Kohl’s has committed to shrinking its inventory after the amount of excess goods “got out of control” in 2022, according to CEO Tom Kingsbury on a call with investors. An emphasis on “inventory discipline” could help the retailer reverse its fortunes after net sales fell 7% and operating profit dropped more than 85% year-over-year in in Q4 2022, which ended Jan. 28, 2023.
“We did a good job in 2021,” said Kingsbury. “But [in] 2022, obviously, we had a big spike in the inventory. So we need to improve those disciplines and need to be more agile in terms of having open to buy, to spend every single quarter so that we can chase the business. It’s better to understand what the customer wants and go after it than to buy it all upfront and hope it sells.”
The retailer will shrink its inventory levels in the future, as well as rethink how it gets rid of excess products. The retailer is aiming to eliminate slow-selling items evenly throughout the year rather than making a large push at the end of each season.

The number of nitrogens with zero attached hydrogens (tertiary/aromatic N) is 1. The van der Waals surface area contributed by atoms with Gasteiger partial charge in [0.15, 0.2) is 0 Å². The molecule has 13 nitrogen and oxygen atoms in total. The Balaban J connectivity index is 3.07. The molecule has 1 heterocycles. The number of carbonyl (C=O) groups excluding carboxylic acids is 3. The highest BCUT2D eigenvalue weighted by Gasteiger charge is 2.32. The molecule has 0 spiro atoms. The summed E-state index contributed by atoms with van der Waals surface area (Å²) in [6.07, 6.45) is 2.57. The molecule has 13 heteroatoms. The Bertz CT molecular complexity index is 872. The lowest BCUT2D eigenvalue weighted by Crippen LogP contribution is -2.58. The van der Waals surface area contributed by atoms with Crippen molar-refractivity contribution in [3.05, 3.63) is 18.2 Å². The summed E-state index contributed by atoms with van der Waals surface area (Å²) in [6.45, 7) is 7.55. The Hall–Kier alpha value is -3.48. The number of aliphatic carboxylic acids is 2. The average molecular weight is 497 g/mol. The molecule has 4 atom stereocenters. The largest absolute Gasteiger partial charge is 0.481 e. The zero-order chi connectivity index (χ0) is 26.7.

The change to discounting strategies could be particularly impactful: Kohl’s gross margin was 23% in Q4 2022, down from 33.2% in Q4 2022. The decline was primarily driven by clearance markdowns of approximately 750 basis points, according to CFO Jill Timm. In comparison, product cost inflation contributed approximately 200 basis points to the decline.
Kingsbury noted that he and Timm already took “significant actions” in Q4 2022 to help Kohl’s start on this new path. One strategy will be putting more gifting items up front in stores, which the retailer did for Valentine’s Day and plans to continue doing for Mother’s Day and “all true gift-giving periods.”
The company also will work to create a “more modern feel” for its stores through strategies such as reducing the level of graphics and signage in stores, according to Kingsbury. He noted that initiatives such as the Sephora partnership have helped attract younger, more diverse customers, and a new approach to store design could help it drive further interest from these demographics.
“I think there [are] a lot of opportunities,” said Kingsbury. “The reason why I came back to Kohl’s is because I see those opportunities, and I see that we can take advantage of those opportunities in the future.”